Georgia's FG return for a touchdown against LSU is why you should always play until the whistle.
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Georgia's Heads-Up FG Return vs. LSU Proves it Pays to Play Until the Whistle


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We see it all the time. A defensive player picks up a questionable loose ball and runs with it until the whistle blows. Ninety-nine percent of the time the play is blown dead, but hopping on a loose ball is something defensive coaches ingrain into their players.

And why not? The ball is live until an official says it isn't. It'd be foolish to leave a potential turnover on the field.

LSU learned this the hard way in the SEC Championship Game against Georgia.

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Georgia's FG Return for a TD vs. LSU in the SEC Championship Game

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LSU quarterback Jayden Daniels led the Tiger offense on a lengthy 13-play drive to set up a 32-yard field goal for kicker Jacob Podlesny. Exactly the kind of drive you want to have against Georgia's elite defense -- milk the clock and put points on the board.

What should've been a chip shot, however, turned out to be a disaster. The Bulldogs broke through the line of scrimmage and blocked Podlesny's kick. It was a brutal blow for LSU, who had little margin for error against the No. 1 team in the land. But it only got worse.

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LSU and Georgia froze, thinking the ball was dead, but no whistle was blown. A quick reminder: a blocked extra point is dead if the defensive team recovers. However, it's live if the kicking team recovers. That rule doesn't apply to field goals. A blocked kick is a live ball for everyone.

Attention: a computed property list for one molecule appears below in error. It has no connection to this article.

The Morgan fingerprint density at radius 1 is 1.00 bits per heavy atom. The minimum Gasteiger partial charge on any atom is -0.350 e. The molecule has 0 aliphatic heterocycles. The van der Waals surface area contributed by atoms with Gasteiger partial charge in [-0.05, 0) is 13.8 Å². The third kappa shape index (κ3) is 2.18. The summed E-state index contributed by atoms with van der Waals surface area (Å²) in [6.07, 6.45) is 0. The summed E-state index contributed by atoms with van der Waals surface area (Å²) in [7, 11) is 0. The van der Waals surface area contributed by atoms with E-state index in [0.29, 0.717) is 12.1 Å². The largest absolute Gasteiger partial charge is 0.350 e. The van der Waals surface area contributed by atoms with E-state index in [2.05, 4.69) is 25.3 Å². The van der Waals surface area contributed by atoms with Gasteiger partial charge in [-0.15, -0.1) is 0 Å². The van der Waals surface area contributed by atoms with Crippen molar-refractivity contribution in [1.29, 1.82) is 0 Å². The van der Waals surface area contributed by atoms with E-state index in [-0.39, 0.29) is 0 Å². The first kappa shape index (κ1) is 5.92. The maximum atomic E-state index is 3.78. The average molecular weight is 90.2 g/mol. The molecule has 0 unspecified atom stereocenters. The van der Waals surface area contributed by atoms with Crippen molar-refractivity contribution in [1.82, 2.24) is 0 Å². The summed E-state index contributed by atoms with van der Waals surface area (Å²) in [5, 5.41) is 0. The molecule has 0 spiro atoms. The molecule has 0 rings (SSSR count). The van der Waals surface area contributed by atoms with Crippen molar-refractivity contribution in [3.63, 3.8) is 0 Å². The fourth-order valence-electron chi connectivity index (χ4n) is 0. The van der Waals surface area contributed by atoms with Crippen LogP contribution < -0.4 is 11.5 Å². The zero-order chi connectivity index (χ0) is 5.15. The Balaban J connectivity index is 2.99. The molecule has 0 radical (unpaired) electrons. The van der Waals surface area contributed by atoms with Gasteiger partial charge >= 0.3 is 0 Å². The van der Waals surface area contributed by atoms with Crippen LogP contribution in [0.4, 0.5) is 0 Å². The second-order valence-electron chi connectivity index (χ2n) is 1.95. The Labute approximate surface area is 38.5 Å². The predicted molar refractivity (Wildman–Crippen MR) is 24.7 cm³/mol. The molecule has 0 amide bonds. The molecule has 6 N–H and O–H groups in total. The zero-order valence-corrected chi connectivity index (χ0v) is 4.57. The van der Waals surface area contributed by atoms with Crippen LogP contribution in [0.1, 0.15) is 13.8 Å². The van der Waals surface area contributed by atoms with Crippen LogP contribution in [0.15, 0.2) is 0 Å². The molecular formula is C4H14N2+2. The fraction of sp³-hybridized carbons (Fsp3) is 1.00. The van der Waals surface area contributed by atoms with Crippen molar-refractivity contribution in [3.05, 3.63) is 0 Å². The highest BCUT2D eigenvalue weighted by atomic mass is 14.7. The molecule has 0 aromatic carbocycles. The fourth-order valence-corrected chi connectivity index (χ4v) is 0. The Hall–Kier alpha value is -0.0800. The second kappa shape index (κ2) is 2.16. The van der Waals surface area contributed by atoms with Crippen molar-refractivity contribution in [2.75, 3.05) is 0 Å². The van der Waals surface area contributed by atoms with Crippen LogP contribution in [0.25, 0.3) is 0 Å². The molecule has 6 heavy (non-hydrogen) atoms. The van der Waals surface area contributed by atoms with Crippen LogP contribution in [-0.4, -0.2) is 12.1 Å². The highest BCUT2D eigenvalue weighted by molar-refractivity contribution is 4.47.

Both teams were still processing the block when Georgia defensive back Christopher Smith picked up the ball. He looked around like a lost puppy, making sure what he was doing was allowed, and when he didn't hear a whistle, he took it 96 yards to the house.

In the blink of an eye, Georgia stole all the momentum and crushed LSU's spirit. Of course, the Bulldogs went on to win 50-30 and secured the top overall seed in the College Football Playoff.

I'm a believer that the best coached teams catch breaks. That's why you see Nick Saban's Alabama teams seemingly get lucky when their backs are against the wall. Favor tends to be on your side when you're prepared.

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That's the case here, too. Georgia made a great play by blocking the kick, but they made the heads-up play by jumping on the loose ball. It was a huge and deserved break for them and devastating for LSU.

Let this be a reminder to always play until the whistle.

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